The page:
Maureen Legg, Co-Executive Director, Eric Paredes Save A Life Foundation
Over 1,000 San Diego students and counting have used a new learning module called Smart Hearts Don’t Miss A Beat to join the next generation of life savers who will prevent sudden cardiac arrest from claiming more lives.
Sudden cardiac arrest happens when an electrical or structural abnormality abruptly stops the heart and the victim suddenly collapses and stops breathing. The abnormality can be something you’re born with, and possibly inherited, or it could develop as you grow.
According to the California Interscholastic Federation (CIF), sudden cardiac arrest is the leading cause of death of student athletes, with 1 in 300 youth having an undetected heart condition that puts them at risk.
The Smart Hearts curriculum was developed by the Eric Paredes Save A Life Foundation with a task force of educators from multiple San Diego County school districts and was trialed by health pathway students across the county. The initiative focuses on creating a culture of prevention at a young age in order to have a positive effect on the health and safety of participants and their future families, workplaces, and communities.
According to the Journal of the American Board of Family Medicine, up to 72% of youth stricken by sudden cardiac arrest have warning signs such as fatigue, lightheadedness, chest discomfort, irregular heart beat, or shortness of breath that went unrecognized by parents, coaches, and medical practitioners because of the dangerously low awareness of what sudden cardiac arrest is and what causes it.
Once sudden cardiac arrest strikes, the survival rate is a mere 10%.
This rate can be improved if bystanders do the following within the first few minutes of arrest:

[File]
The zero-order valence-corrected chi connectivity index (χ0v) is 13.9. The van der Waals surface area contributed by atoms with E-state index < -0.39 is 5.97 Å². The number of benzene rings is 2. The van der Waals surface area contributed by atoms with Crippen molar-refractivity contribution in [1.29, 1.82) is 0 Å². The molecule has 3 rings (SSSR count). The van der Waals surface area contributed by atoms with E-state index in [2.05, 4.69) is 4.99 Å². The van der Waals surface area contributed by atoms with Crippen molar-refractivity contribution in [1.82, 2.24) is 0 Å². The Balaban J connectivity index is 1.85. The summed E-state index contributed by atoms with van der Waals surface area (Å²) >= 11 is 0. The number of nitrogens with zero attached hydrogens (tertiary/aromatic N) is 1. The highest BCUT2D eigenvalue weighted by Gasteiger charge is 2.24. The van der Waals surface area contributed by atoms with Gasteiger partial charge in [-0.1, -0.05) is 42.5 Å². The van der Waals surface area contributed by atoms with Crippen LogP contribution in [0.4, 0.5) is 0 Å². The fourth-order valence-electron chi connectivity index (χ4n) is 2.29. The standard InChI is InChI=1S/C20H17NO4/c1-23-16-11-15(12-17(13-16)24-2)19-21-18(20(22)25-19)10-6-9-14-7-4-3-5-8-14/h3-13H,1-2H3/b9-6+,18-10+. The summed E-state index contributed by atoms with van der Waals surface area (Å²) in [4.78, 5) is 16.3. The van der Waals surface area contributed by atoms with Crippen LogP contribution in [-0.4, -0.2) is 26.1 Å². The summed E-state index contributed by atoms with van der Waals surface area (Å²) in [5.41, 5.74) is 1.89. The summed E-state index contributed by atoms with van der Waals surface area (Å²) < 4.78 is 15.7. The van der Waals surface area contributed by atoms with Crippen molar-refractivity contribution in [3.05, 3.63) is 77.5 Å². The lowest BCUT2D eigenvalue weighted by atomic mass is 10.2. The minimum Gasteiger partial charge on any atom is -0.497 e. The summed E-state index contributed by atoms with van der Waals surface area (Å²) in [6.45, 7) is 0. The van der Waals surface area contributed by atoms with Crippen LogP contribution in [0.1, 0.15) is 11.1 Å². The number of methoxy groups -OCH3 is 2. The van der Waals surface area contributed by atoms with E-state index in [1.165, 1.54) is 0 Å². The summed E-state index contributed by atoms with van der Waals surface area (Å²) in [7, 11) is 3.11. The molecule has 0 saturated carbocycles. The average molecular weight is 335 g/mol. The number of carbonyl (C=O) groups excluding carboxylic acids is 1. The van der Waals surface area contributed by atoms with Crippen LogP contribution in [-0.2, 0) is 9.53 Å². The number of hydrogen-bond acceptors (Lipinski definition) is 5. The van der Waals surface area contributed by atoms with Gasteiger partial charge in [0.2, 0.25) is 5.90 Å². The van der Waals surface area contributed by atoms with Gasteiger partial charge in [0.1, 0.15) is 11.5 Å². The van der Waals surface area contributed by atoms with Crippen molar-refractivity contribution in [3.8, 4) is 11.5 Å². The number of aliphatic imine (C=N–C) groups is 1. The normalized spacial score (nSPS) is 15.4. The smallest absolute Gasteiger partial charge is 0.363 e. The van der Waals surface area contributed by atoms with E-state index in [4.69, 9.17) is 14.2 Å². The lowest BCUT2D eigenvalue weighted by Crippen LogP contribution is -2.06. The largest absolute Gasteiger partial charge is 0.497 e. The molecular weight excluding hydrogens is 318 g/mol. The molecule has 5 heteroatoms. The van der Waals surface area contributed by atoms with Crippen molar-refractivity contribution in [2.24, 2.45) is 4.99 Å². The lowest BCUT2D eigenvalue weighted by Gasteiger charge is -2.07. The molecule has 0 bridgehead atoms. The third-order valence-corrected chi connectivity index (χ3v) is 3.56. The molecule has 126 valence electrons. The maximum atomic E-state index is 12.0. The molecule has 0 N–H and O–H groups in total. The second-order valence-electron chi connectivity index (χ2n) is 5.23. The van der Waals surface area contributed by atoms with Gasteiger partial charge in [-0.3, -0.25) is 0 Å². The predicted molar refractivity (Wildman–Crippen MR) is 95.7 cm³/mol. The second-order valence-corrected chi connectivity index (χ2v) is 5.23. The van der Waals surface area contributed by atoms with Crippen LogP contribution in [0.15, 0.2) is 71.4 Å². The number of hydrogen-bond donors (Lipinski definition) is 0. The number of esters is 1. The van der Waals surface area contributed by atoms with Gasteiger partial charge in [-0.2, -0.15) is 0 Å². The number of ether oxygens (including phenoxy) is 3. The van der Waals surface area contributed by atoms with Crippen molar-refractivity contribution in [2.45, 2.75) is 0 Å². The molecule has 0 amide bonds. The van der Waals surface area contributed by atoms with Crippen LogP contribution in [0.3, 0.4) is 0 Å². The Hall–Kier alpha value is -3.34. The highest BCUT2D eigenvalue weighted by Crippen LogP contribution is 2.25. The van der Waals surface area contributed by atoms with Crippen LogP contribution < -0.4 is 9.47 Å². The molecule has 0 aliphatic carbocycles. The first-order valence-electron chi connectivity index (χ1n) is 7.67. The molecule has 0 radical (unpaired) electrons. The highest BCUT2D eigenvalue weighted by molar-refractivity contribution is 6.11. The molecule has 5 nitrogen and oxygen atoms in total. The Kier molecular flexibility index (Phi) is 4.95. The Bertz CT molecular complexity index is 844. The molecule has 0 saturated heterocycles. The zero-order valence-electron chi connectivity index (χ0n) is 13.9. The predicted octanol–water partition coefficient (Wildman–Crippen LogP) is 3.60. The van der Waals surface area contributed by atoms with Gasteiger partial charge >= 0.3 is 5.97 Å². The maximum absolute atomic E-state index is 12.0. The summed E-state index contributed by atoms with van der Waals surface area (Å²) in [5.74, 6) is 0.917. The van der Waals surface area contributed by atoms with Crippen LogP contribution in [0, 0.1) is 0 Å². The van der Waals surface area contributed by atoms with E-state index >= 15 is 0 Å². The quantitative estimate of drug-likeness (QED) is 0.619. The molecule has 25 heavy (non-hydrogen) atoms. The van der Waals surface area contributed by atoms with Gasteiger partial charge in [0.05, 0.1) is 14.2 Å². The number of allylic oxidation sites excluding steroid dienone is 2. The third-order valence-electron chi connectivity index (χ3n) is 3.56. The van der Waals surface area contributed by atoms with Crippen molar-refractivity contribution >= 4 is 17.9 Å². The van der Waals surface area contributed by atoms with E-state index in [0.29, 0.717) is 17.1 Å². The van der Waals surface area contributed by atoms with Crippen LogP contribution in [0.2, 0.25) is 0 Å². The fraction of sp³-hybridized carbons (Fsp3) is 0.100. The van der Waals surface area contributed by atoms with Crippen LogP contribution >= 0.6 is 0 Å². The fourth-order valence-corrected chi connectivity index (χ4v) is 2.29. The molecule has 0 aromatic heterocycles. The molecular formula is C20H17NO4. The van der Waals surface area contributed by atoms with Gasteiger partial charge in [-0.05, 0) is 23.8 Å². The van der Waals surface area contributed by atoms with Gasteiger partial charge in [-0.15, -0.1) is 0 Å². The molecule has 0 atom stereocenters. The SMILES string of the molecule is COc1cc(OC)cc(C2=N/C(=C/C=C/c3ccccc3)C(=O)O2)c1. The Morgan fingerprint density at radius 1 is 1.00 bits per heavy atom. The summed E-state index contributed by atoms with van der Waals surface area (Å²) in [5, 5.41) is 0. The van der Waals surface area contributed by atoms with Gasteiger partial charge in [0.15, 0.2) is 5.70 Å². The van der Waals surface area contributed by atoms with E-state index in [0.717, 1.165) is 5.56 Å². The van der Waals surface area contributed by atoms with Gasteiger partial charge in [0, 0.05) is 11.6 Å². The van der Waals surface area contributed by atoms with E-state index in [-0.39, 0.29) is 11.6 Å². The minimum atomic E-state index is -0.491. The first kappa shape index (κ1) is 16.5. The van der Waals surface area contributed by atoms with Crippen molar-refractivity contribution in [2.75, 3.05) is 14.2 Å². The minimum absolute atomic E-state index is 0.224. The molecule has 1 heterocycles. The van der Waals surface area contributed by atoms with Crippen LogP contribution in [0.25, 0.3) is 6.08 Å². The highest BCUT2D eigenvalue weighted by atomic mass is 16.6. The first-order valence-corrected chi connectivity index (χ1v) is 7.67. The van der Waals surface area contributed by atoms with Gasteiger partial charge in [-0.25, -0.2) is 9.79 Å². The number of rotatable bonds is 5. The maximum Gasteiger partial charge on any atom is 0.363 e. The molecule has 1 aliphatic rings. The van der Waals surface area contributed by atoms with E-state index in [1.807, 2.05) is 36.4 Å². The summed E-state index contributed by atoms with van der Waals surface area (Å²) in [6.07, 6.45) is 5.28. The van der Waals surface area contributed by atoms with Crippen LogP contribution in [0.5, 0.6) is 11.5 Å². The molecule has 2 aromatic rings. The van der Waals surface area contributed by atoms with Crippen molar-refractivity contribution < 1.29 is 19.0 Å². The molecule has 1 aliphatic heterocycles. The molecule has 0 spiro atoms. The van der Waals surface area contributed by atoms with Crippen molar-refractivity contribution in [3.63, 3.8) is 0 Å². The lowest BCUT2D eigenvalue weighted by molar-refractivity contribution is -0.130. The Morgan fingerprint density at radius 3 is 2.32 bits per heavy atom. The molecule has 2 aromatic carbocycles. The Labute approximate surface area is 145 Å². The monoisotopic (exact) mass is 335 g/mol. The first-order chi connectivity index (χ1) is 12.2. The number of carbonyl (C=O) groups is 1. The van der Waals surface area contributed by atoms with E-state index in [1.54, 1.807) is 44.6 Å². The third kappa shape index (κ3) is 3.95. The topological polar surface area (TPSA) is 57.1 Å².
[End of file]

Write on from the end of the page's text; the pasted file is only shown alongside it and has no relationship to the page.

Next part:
Call – Call 911
Push – Deliver hands-only Cardiopulmonary resuscitation (CPR) by pushing hard and fast on the center of the chest
Shock—Use the nearest automated external defibrillator, or AED.
The Journal of American Medical Association Surgery reported that the vast majority of victims do not receive cardiopulmonary resuscitation or a shock from an automated external defibrillator prior to emergency services arrival, which averages six to 12 minutes. That’s why the survival rate is so low.
A series of videos and corresponding activities teach students about what sudden cardiac arrest is; how to recognize warning signs and family risk factors and be their own heart health advocate; and what to do in a cardiac emergency.
• taking a cardiac risk assessment,
• creating a family heart health tree,
• making a save-a-life video,
• finding and reporting on the accessibility of community automated external defibrillators, and
• taking a sudden cardiac arrest awareness poll of family and friends.
Here’s what student participants had to say about the program:
“Throughout this course I would definitely say the most important thing I learned was how to recognize symptoms, especially coming from a family that has had heart conditions.”
“The most important thing I learned from this training is that we need to educate people on these skills. We don’t have to be certified doctors to possibly save a life. Anyone can learn CPR and how to use an automated external defibrillator.”
“This is one of the most beneficial and educational programs that I experienced. It offers life-long skills that are needed among more youth.”
Pre- and post-quiz scores showed a huge improvement in knowledge from 45% to 82%.
The Smart Hearts curriculum is free and available at epsavealife.org. Smart Hearts is also a Community Partner Patch Program with Girl Scouts San Diego.
To learn more about Eric Paredes Save A Life Foundation events and resources visit https://epsavealife.org/.
Another resource is San Diego County Pulse Point!
Someone collapses nearby you at the gym, the store or even at work. They are showing the classic signs of sudden cardiac arrest: no heartbeat, no breathing. What do you do? How can you help?
Finding and deploying an Automated External Defibrillator (AED) can help save a life in those critical minutes before a paramedic arrives. In fact, you’re twice as likely to survive an out-of-hospital cardiac arrest if you receive both cardiopulmonary resuscitation (CPR) and automated external defibrillator assistance, compared to cardiopulmonary resuscitation alone.
The PulsePoint AED app notifies nearby responders of a cardiac emergency through a ‘CPR needed’ alert, providing a map of the emergency’s location, and identifying nearby approved automated external defibrillators.
San Diego County has used the PulsePoint AED app to build one of the most comprehensive and model automated external defibrillators registries in the country.